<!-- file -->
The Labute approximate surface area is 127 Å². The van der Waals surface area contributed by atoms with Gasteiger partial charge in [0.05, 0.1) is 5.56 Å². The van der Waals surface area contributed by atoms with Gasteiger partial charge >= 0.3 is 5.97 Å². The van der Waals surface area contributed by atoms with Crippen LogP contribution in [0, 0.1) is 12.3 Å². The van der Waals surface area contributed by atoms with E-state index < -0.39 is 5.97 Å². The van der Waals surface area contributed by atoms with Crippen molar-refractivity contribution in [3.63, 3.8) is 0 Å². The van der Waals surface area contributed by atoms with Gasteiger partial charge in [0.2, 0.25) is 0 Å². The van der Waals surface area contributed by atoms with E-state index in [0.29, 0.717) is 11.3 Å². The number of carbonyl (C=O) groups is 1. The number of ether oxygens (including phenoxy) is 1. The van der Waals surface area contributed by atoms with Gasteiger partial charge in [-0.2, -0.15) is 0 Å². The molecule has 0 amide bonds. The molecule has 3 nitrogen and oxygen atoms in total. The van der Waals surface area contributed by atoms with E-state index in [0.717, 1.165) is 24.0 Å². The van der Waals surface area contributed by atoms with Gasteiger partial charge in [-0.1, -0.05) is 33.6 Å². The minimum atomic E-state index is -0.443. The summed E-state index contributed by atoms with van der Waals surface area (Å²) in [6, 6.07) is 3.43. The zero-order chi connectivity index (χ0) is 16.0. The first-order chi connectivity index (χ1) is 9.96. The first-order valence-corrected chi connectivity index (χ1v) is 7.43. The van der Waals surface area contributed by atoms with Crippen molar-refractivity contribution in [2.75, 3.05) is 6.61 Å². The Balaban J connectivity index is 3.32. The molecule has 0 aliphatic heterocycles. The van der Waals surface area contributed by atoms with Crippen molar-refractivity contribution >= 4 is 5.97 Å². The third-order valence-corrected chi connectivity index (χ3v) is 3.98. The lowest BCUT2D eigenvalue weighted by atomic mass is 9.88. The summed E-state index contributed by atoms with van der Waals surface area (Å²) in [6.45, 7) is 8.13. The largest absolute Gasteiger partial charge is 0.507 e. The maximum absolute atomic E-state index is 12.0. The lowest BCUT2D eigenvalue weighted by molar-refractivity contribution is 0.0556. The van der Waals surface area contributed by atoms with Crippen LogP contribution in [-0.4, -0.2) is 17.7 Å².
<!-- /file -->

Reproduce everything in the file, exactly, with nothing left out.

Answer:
The Labute approximate surface area is 127 Å². The van der Waals surface area contributed by atoms with Gasteiger partial charge in [0.05, 0.1) is 5.56 Å². The van der Waals surface area contributed by atoms with Gasteiger partial charge >= 0.3 is 5.97 Å². The van der Waals surface area contributed by atoms with Crippen LogP contribution in [0, 0.1) is 12.3 Å². The van der Waals surface area contributed by atoms with E-state index < -0.39 is 5.97 Å². The van der Waals surface area contributed by atoms with Crippen molar-refractivity contribution in [3.63, 3.8) is 0 Å². The van der Waals surface area contributed by atoms with Gasteiger partial charge in [0.2, 0.25) is 0 Å². The van der Waals surface area contributed by atoms with E-state index in [0.29, 0.717) is 11.3 Å². The number of carbonyl (C=O) groups is 1. The number of ether oxygens (including phenoxy) is 1. The van der Waals surface area contributed by atoms with Gasteiger partial charge in [-0.2, -0.15) is 0 Å². The molecule has 0 amide bonds. The molecule has 3 nitrogen and oxygen atoms in total. The van der Waals surface area contributed by atoms with E-state index in [0.717, 1.165) is 24.0 Å². The van der Waals surface area contributed by atoms with Gasteiger partial charge in [-0.1, -0.05) is 33.6 Å². The minimum atomic E-state index is -0.443. The summed E-state index contributed by atoms with van der Waals surface area (Å²) in [6, 6.07) is 3.43. The zero-order chi connectivity index (χ0) is 16.0. The first-order chi connectivity index (χ1) is 9.96. The first-order valence-corrected chi connectivity index (χ1v) is 7.43. The van der Waals surface area contributed by atoms with Crippen molar-refractivity contribution in [2.75, 3.05) is 6.61 Å². The Balaban J connectivity index is 3.32. The molecule has 0 aliphatic heterocycles. The van der Waals surface area contributed by atoms with Crippen molar-refractivity contribution >= 4 is 5.97 Å². The third-order valence-corrected chi connectivity index (χ3v) is 3.98. The lowest BCUT2D eigenvalue weighted by atomic mass is 9.88. The summed E-state index contributed by atoms with van der Waals surface area (Å²) in [6.45, 7) is 8.13. The largest absolute Gasteiger partial charge is 0.507 e. The maximum absolute atomic E-state index is 12.0. The lowest BCUT2D eigenvalue weighted by molar-refractivity contribution is 0.0556. The van der Waals surface area contributed by atoms with Crippen LogP contribution in [-0.4, -0.2) is 17.7 Å².